Traditional software approaches favor developing software layer-by-layer (horizontal slicing) while software agilists strive to deliver software by thin end-to-end value streams (vertical slicing).
…but what makes sense for data science?
Consider a churn project…
Imagine that you are tasked to pro-actively minimize customer churn at a telecom company. The retention department has requested the following three deliverables:
- The likelihood of each customer voluntarily disconnecting service
- The likelihood of each customer being forced to disconnect due to non-payment
- The likelihood of each at-risk customer accepting each of five retention package offers
…We could slice work horizontally
Considering CRISP-DM’s six phases and the traditional software mindset, we could:
- Develop a comprehensive project plan based on an in-depth business understanding of all three deliverables
- Collect and analyze (nearly) all relevant data
- Clean, integrate, and format (nearly) all relevant data
- Develop the best possible version(s) of each of the three models within generous time constraints
- Evaluate the results of all three models
- Build an application with an automated scoring pipeline for the entire system
Visually, our work would span sequentially across each layered phase until we have delivered on one large release. Naturally, there might be some backtracking but generally, we do not proceed to the next phase until the completion of the lower layer.
The problems with horizontal slicing
Except for the sixth slice (deployment), each horizontal slice phases provide intermediate work that does not directly provide stakeholder value. It’s like baking an entire cake layer-by-layer, starting with the base layer and moving up to whipped cream and sprinkles. This creates numerous issues:
- The stakeholder must wait until the entire system is deployed before realizing value.
- Meaningful stakeholder feedback is challenging which increases the risk that the entire system might need significant refactoring to accommodate “end-of-project” stakeholder feedback.
- Model evaluation is deferred which limits the data scientists’ ability to understand whether they’re on the right path in earlier project phases.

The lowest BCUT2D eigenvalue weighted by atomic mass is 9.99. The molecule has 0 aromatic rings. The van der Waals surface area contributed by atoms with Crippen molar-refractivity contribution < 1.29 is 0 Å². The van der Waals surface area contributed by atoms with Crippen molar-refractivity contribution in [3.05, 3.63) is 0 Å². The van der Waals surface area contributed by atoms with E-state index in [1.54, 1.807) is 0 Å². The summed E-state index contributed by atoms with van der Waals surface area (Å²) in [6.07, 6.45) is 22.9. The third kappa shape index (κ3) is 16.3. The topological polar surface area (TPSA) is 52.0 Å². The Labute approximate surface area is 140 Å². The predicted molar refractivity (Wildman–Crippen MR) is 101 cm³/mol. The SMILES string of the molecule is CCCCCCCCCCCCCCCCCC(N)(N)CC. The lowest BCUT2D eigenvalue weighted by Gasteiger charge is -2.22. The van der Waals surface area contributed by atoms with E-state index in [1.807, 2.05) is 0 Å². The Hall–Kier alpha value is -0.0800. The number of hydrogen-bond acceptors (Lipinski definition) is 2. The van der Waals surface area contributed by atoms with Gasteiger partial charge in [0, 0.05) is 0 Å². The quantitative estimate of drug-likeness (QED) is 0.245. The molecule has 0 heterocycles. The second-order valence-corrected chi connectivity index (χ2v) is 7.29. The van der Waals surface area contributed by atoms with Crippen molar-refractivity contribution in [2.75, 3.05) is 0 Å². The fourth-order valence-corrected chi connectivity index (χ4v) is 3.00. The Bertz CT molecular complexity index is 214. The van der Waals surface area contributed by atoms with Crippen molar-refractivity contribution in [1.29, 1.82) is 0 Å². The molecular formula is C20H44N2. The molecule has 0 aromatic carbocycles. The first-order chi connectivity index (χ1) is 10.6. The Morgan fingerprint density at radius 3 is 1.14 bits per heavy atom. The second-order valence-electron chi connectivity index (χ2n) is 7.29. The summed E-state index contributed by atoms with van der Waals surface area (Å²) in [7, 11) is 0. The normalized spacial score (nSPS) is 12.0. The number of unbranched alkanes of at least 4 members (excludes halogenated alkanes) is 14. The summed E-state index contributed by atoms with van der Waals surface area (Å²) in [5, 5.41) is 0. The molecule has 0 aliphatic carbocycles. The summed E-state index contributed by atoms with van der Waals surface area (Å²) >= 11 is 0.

- By focusing on work like “set up a database” at the start of an effort, the data scientists are naturally more focused on technical tasks during the initial phases, as opposed to delivering business value and getting feedback from their sponsors.
…Or we could slice vertically
Alternatively, taking the agile mindset, we could first bake a small version of the cake (good enough for a slice) that has a small portion of all layers:
- Develop a high-level project roadmap for the entire system with detailed next steps for only the initial model for the voluntary churn use case (first deliverable)
- Collect and analyze enough data for only the voluntary churn model
- Clean, integrate, and format the most promising data for only the voluntary churn model
- Develop a basic, sufficient model for only the voluntary churn model
- Evaluate the results of only the voluntary churn model
- Based on stakeholder needs, the next step could be to:
- Develop an automated system for only the voluntary churn model or deliver the scored file for voluntary churn manually (accrue technical debt for the sake of moving onto something else of higher stakeholder value)
- Improve the basic churn model, possibly with new data sources (go back to phases 2, 3, or 4 for voluntary churn)
- Develop a basic model for the non-pay disconnects
Visually, our workflow cuts vertically up each of the layered phases. Generally, we proceed to the next deliverable once the stakeholder says the current deliverable is sufficient. We will have numerous small releases and will likely re-visit and improve previous deliverables as the project progresses.
The benefits of vertical slicing